furnish ammunition for the enemy's
guns, at least not until your own are
well supplied. The press in every
movement whether religion or politi
cal is .recognized as the risilit arm of
power. It is the most efficient means
of reaching the people, therefore stand
by those who are fighting your battles.
Subscribe for one or more of the best
journals. Make yourself a committee
of one to induce your neighbor to sub
scribe and thus build up the reform
press of the state and nation.
There is nothing discouraging in the
results of tho last election. As Mr.
leveland once said in his plea far tariff
form, "It is a condition that confronts
s and not a theory." The corporations,
he wealth of shrewd political chief-
Mns, tho prestige of past success, and
1UC) vjv's j - 7
the vu powerful press reaching into
"ticlefvom th n -n Puif ?gamst
J . on, : a. .XI, a law
What, O, wh&t has become o'.u;!ke
HnurnV hnnm tar It. S HfMliAr.
The principal direetM Of most of
the corporation influence these days
seems to be North. This ia not intend
ed for a pun, but is a solemn fact.
Things have been chilly in - their va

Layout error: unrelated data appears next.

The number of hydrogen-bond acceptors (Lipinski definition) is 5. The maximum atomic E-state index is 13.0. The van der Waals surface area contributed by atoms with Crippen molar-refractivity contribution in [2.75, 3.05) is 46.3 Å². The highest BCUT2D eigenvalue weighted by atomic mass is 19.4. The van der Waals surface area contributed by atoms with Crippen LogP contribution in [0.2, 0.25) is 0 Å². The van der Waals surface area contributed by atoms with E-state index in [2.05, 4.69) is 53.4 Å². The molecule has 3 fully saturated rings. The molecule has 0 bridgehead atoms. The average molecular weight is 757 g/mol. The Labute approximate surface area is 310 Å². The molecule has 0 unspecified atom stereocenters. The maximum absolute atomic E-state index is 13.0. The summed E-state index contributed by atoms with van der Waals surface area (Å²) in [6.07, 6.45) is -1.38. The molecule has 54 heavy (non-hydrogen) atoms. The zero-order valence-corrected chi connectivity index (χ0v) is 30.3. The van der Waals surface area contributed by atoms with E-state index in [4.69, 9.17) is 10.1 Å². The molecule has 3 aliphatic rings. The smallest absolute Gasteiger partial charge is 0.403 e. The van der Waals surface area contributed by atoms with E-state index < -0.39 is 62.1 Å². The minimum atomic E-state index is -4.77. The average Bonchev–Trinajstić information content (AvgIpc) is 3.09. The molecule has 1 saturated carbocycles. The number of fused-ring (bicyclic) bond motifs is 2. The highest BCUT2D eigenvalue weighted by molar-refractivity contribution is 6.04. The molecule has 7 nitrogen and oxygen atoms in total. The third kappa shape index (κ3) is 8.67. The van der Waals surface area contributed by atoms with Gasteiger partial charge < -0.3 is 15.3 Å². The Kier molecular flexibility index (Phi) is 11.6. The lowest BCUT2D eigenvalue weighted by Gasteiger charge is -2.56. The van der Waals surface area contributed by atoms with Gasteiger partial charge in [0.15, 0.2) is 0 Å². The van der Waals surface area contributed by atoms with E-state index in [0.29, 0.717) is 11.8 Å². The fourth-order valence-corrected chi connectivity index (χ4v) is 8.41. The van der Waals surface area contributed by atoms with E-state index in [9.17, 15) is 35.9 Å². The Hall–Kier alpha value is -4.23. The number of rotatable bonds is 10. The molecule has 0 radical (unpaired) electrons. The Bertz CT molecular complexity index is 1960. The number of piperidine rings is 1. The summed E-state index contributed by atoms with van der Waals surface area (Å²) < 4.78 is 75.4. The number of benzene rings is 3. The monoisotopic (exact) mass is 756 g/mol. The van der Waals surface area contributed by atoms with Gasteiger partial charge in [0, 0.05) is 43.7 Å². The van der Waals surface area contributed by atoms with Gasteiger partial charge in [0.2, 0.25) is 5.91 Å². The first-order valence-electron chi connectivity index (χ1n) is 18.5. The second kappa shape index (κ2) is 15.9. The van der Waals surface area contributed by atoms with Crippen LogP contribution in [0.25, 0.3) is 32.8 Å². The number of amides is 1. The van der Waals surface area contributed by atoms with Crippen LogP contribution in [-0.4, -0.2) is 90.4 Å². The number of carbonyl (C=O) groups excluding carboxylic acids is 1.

einity ever since a week ago last Tues
day. , ' . ' - .
North. Mattes and Babcock! Three
of a kind. Who can draw another to
match 'em? That is the question
with the g. o. p. just now.
It has been rumored that the Jour
nal and Call will combine. What a
rattling of the rat tails there would be.
It is thought that If the Journal and
Call do not quit so assiduously support
ing Senator Paddock that the old man
may fall into a dish of rat tail soup.
Rat-tat rat-tat rat-tat-ta" e&zg the
poor old Journal. "Rat-tattede-ma-lion"
echoed the Call. ,,Itat"-"0,
give us a rest," yelled the public. "We
will do it" said the long lailed creatures,
and they jumped pell mell into the
soup dish of oblivion, from whence
nothing but their tails now protrude.